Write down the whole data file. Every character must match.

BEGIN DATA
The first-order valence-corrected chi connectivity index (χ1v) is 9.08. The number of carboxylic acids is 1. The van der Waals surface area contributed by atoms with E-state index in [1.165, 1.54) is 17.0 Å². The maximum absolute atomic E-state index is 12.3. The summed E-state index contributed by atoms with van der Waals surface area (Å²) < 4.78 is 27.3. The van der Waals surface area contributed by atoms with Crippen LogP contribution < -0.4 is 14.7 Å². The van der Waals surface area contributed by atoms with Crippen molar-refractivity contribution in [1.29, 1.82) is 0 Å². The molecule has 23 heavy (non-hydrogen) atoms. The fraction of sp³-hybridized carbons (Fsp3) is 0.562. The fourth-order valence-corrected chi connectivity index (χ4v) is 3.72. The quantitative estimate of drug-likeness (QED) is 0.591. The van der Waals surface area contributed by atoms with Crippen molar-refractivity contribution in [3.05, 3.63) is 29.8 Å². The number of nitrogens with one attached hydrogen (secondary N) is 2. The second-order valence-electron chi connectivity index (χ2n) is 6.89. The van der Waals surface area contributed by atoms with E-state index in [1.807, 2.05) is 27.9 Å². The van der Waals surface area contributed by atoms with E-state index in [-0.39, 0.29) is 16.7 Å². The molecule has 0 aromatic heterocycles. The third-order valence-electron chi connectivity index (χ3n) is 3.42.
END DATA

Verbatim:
The first-order valence-corrected chi connectivity index (χ1v) is 9.08. The number of carboxylic acids is 1. The van der Waals surface area contributed by atoms with E-state index in [1.165, 1.54) is 17.0 Å². The maximum absolute atomic E-state index is 12.3. The summed E-state index contributed by atoms with van der Waals surface area (Å²) < 4.78 is 27.3. The van der Waals surface area contributed by atoms with Crippen LogP contribution < -0.4 is 14.7 Å². The van der Waals surface area contributed by atoms with Crippen molar-refractivity contribution in [1.29, 1.82) is 0 Å². The molecule has 23 heavy (non-hydrogen) atoms. The fraction of sp³-hybridized carbons (Fsp3) is 0.562. The fourth-order valence-corrected chi connectivity index (χ4v) is 3.72. The quantitative estimate of drug-likeness (QED) is 0.591. The van der Waals surface area contributed by atoms with Crippen molar-refractivity contribution in [3.05, 3.63) is 29.8 Å². The number of nitrogens with one attached hydrogen (secondary N) is 2. The second-order valence-electron chi connectivity index (χ2n) is 6.89. The van der Waals surface area contributed by atoms with E-state index in [1.807, 2.05) is 27.9 Å². The van der Waals surface area contributed by atoms with E-state index in [-0.39, 0.29) is 16.7 Å². The molecule has 0 aromatic heterocycles. The third-order valence-electron chi connectivity index (χ3n) is 3.42.